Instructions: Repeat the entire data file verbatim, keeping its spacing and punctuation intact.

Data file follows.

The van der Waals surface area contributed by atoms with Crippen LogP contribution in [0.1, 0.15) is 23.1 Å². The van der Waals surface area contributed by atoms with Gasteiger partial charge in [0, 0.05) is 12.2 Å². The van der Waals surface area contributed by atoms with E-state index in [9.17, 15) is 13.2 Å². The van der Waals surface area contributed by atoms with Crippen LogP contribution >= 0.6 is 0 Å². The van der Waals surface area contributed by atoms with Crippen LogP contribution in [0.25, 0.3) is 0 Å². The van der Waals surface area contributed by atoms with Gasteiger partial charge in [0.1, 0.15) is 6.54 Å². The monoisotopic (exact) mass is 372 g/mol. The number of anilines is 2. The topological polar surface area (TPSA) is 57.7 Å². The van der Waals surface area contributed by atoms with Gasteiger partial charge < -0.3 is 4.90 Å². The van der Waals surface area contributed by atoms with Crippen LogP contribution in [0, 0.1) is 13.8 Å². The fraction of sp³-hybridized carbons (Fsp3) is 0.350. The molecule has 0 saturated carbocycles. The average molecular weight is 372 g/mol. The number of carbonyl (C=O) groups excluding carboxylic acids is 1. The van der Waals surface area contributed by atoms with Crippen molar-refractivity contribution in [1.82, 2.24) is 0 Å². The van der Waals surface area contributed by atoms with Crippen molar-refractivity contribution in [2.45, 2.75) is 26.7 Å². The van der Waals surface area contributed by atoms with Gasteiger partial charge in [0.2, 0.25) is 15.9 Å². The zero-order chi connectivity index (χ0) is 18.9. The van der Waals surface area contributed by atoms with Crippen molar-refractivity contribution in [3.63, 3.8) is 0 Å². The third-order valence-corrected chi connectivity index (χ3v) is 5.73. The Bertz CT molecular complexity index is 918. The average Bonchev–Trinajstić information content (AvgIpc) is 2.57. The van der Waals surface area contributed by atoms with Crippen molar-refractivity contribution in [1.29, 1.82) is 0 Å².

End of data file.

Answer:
The van der Waals surface area contributed by atoms with Crippen LogP contribution in [0.1, 0.15) is 23.1 Å². The van der Waals surface area contributed by atoms with Gasteiger partial charge in [0, 0.05) is 12.2 Å². The van der Waals surface area contributed by atoms with E-state index in [9.17, 15) is 13.2 Å². The van der Waals surface area contributed by atoms with Crippen LogP contribution >= 0.6 is 0 Å². The van der Waals surface area contributed by atoms with Crippen LogP contribution in [0.25, 0.3) is 0 Å². The van der Waals surface area contributed by atoms with Gasteiger partial charge in [0.1, 0.15) is 6.54 Å². The monoisotopic (exact) mass is 372 g/mol. The number of anilines is 2. The topological polar surface area (TPSA) is 57.7 Å². The van der Waals surface area contributed by atoms with Gasteiger partial charge < -0.3 is 4.90 Å². The van der Waals surface area contributed by atoms with Crippen LogP contribution in [0, 0.1) is 13.8 Å². The fraction of sp³-hybridized carbons (Fsp3) is 0.350. The molecule has 0 saturated carbocycles. The average molecular weight is 372 g/mol. The number of carbonyl (C=O) groups excluding carboxylic acids is 1. The van der Waals surface area contributed by atoms with Crippen molar-refractivity contribution in [1.82, 2.24) is 0 Å². The van der Waals surface area contributed by atoms with Crippen molar-refractivity contribution in [2.45, 2.75) is 26.7 Å². The van der Waals surface area contributed by atoms with Gasteiger partial charge in [0.2, 0.25) is 15.9 Å². The zero-order chi connectivity index (χ0) is 18.9. The van der Waals surface area contributed by atoms with Crippen molar-refractivity contribution in [3.63, 3.8) is 0 Å². The third-order valence-corrected chi connectivity index (χ3v) is 5.73. The Bertz CT molecular complexity index is 918. The average Bonchev–Trinajstić information content (AvgIpc) is 2.57. The van der Waals surface area contributed by atoms with Crippen molar-refractivity contribution in [1.29, 1.82) is 0 Å².